My research deals with transcultural histories of art in the museum and discoursive contexts. I have published on the relationships of inclusion, exclusion and the meanings of access to defining art. Throughout my work I discuss different forms of minority representation and the tensions this has created for museums, as well as to changes to which disputes have lead.
In my book “Absence and Difficult Knowledge in Contemporary Art Museums” (2018) I studied the histories of four European national art museums, while juxtaposing them with their current practices of collecting. In my choice of these museums, I was particularly interested in the way they allow to open relationships between Eastern and Western European museums. Absence was one of the keywords to characterize the ambiguous and contradictory ways in which museums approach collecting work of artists of minority origin, occasionally absencing artists’ identities and at other times celebrating their otherness. One of my specific interest were the impacts of private funding and the growing role of private collections in national museums on representation of minority artists work. I proposed difficult knowledgeas a counter-practice and curatorial strategy for dealing with such absences productively.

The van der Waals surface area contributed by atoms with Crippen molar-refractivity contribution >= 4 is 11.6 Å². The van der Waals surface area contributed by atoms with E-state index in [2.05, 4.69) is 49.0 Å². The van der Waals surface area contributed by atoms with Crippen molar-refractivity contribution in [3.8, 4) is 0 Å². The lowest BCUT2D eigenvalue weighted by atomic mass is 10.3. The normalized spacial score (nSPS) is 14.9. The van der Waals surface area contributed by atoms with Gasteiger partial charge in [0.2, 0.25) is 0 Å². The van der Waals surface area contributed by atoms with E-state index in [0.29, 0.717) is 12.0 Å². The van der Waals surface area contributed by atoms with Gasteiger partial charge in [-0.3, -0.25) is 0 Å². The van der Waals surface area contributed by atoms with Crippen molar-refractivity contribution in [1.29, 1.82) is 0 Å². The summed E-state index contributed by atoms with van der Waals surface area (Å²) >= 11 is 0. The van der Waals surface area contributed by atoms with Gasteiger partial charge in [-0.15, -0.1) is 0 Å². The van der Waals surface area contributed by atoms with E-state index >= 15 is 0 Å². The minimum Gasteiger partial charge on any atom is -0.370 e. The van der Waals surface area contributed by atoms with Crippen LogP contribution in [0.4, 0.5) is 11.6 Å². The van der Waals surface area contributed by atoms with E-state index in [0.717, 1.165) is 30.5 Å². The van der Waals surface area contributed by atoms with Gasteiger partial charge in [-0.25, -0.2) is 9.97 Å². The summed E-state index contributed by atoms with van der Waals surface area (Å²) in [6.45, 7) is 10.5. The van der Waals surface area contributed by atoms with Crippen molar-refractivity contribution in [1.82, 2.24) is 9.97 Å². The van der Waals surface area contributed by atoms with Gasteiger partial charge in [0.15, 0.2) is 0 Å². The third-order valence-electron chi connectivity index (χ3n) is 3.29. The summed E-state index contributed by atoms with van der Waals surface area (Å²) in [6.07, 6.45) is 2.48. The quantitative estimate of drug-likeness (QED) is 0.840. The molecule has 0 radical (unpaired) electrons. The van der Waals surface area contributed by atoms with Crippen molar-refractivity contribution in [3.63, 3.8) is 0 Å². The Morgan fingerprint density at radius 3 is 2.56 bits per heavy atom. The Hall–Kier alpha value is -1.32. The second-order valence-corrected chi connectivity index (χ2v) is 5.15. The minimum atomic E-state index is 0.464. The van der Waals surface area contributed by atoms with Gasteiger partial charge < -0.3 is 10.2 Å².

My new research project “Difficult Knowledge in Baltic Visual Culture” deals with the afterlives of Second World War memory in artistic practice, documentary films and exhibitions of the three Baltic States.
With Ieva Astahovska we have initiated the project “Communicating Difficult Pasts” (2018-2020), which consists of series of events: summer-school in Kuldiga (August 2019), symposium “Prisms of Silence” in Tallinn (February 2020) and exhibition “Difficult Pasts. Connected Worlds” in Riga (April-June 2020). For more information about the project see here.